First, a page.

Pension freedoms

Fundamental change in the approach to retirement savings

A revolution in pensions transformed the retirement prospects for millions following the passing of the Pension Schemes Act 2015. April 2019 is the fourth anniversary since the introduction of the pension freedoms, a fundamental change in the approach to retirement savings.

Announced by the then Chancellor, George Osborne, in Budget 2014, pension freedoms gave over-55s full control of their retirement savings. The changes which commenced on 6 April 2015 gave individuals with a defined contribution pension the freedom to access their pension as they wished from age 55. Under these changes, those with a defined contribution pension scheme are no longer required to purchase an annuity.

Income in retirement

With a defined contribution pension, you build up a pot of money that you use to provide an income in retirement. Unlike defined benefit schemes, which promise a specific income when you retire, the income you receive from a defined contribution pension depends on the amount you contribute, how investments perform and the choices you make at retirement to take an income.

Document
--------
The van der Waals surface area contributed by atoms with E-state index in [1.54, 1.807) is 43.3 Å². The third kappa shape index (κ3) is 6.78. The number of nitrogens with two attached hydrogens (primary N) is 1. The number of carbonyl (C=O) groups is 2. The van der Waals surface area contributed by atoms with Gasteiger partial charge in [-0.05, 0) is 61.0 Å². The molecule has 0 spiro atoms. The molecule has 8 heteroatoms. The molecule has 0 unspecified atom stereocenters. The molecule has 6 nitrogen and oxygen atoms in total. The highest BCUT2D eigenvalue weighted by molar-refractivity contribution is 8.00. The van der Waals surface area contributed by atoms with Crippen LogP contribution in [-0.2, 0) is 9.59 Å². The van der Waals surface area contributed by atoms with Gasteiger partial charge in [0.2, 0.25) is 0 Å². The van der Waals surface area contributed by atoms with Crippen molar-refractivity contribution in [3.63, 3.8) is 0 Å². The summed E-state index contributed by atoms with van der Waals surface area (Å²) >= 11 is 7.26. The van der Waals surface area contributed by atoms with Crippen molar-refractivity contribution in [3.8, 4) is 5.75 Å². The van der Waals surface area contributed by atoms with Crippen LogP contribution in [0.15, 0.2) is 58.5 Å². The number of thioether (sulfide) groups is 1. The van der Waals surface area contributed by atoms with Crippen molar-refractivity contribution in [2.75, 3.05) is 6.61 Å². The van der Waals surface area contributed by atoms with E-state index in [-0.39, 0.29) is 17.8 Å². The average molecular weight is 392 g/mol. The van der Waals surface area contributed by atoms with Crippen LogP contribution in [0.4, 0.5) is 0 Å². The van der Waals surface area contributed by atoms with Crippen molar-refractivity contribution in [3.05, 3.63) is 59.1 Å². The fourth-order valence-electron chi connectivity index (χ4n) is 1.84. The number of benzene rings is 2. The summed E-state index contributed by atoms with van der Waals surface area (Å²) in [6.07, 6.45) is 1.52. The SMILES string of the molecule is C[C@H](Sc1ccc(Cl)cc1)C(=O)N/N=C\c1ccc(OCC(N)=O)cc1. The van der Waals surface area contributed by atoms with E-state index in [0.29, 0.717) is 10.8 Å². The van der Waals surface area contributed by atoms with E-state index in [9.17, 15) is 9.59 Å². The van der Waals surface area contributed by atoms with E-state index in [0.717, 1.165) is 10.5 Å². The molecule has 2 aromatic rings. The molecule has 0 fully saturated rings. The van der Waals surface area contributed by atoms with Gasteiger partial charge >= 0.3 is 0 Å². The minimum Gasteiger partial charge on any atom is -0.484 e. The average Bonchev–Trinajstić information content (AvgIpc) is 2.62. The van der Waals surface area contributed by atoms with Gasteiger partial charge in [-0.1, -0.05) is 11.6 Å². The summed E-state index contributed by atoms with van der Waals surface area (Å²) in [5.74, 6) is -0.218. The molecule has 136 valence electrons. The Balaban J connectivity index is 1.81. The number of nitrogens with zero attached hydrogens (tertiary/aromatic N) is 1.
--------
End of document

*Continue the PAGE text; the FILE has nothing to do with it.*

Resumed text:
At the time of the introduction of pension freedoms, the then Minister for Pensions, Steve Webb, said, ‘The passing of this Act marks the culmination of a five-year pensions revolution under this coalition government. While for years, successive governments simply watched the slow decline of the final salary scheme, we have responded by giving firms new ways of providing their staff with secure pensions.

‘There is a real appetite from employers to offer high-quality pensions for their staff, and the new Defined Ambition pensions made possible by this Act will enable a new generation of better, fairer schemes. The Act also protects the new pension freedoms and flexibilities, so people have control of their pension pots, and know it is a criminal offence for scammers to pretend to offer official Pension Wise guidance.’

Biggest shake-up

To date, the introduction of pension freedoms has been the biggest shake-up of the pensions market and has given individuals control over how to use their retirement savings, but a number of unintended consequences have emerged. Retirement savers have accessed approximately £17.5 billion through pension freedoms since reforms were introduced in April 2015, according to data from HM Revenue and Customs (HMRC). Its report, Flexible payments from pensions: July 2018, also found that the number of individuals who have received flexible payments from their pensions between the second quarter of 2017 and the first quarter of 2018 is 375,000.

This is compared to 393,000 individuals between the second quarter of 2016 and the first quarter of 2017, and 232,000 between the second quarter of 2015 and the first quarter of 2016. Since the introduction of pension freedoms in April 2015, approximately 1 million individuals have accessed their pension for flexible payments.